The rise of China over the past decade has been nothing short of astounding. The country’s consistent double digit growth has resulted in their GDP eclipsing Japan (on a purchasing power parity basis) as the world’s second biggest economy with expectations of overtaking the United States in less than 20 years. Many leaders and pundits have touted China’s economic model, which combines aspects of central economic planning with capitalism, as superior to the more free market economic model that has been adopted by most developed economies because it allows the government to act more swiftly during times of crisis. There are, however, signs that China’s well-polished economy may not be as perfect as once thought.
While there has been talk of a real estate bubble in China for quite some time now, only recently have we begun to see the extent of this bubble. In March of 2011, a team of reporters from Dateline Australia travelled to China to document the growing number of empty cities in that country. At the time of the report it was estimated that there were more than 64 million empty apartment buildings in China, enough to house more than 200 million people. It appears that in an attempt to maintain GDP growth and employment, the communist government of China has been developing massive real estate projects for which there is currently no demand.
Another issue that could have a significant impact on China’s long term growth prospects is their rapidly aging population, a result of the one-child policy. It is now estimated that within the next 10 years China’s population will peak and then begin to decline. The government burden of caring for an aging population while the size of the Chinese workforce is dropping could be staggering.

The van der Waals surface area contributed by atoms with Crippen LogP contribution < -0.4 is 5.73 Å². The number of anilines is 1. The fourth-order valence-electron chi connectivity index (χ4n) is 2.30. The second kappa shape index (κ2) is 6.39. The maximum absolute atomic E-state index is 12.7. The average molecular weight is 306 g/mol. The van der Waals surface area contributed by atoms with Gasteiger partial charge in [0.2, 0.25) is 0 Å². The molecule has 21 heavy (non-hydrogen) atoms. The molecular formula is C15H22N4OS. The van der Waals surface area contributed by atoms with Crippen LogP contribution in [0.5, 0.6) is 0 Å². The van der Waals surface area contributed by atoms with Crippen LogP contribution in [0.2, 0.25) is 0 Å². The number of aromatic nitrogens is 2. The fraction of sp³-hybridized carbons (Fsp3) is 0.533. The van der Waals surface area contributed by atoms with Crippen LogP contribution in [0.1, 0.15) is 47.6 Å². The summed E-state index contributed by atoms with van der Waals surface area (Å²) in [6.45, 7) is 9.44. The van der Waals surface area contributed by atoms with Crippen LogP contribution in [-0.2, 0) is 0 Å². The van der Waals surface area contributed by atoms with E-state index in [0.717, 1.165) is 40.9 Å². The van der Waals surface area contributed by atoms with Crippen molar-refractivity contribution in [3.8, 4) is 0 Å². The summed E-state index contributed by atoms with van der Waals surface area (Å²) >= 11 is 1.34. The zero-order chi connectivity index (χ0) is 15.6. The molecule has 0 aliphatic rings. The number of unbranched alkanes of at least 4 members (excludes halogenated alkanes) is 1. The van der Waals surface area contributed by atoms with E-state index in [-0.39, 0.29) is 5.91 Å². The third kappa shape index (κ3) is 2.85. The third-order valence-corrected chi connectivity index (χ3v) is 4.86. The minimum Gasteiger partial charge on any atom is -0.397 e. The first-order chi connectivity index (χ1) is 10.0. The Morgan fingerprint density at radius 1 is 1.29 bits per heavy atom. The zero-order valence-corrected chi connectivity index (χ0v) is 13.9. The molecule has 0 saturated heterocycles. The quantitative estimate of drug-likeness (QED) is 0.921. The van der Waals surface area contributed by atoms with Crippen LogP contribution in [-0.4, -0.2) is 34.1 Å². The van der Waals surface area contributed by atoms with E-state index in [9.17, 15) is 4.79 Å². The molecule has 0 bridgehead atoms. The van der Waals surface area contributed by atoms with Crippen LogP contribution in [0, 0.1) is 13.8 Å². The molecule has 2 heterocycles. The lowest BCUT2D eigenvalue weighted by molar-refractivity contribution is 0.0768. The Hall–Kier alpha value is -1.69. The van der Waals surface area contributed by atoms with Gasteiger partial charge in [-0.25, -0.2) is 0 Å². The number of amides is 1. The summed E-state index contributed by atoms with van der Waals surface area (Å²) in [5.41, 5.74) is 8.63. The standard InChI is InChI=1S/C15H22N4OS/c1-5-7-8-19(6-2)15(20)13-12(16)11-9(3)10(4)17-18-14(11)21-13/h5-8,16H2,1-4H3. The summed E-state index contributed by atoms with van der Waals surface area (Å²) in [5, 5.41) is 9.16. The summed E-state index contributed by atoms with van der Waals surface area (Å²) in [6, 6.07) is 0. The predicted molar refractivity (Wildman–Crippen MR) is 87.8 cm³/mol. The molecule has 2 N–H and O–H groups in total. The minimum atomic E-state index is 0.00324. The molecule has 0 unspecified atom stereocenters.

The possible implications of China’s real estate sector declining and slower Chinese GDP growth are numerous and could have a cascading economic effect. Of particular concern, China is a massive consumer of a wide variety of commodities including many base metals and oil. Slower economic growth in China would undoubtedly hurt commodity prices, affecting many Canadians who are often overexposed to the energy and material sectors of the stock market (given that they represent a large proportion of our domestic stock market).
At Bridgeport, we generally avoid commodity stocks as it is incredibly difficult to predict the corporate earnings of these companies given that they are so dependent on underlying commodity prices which can fluctuate wildly. Instead, we focus on attractively priced businesses that have high levels of recurring revenue and over time are able to pass on price increases to customers without impacting demand for their products or services. We believe this approach allows us to deliver more stability in investor returns over time.
Check out this fascinating documentary by Dateline Australia.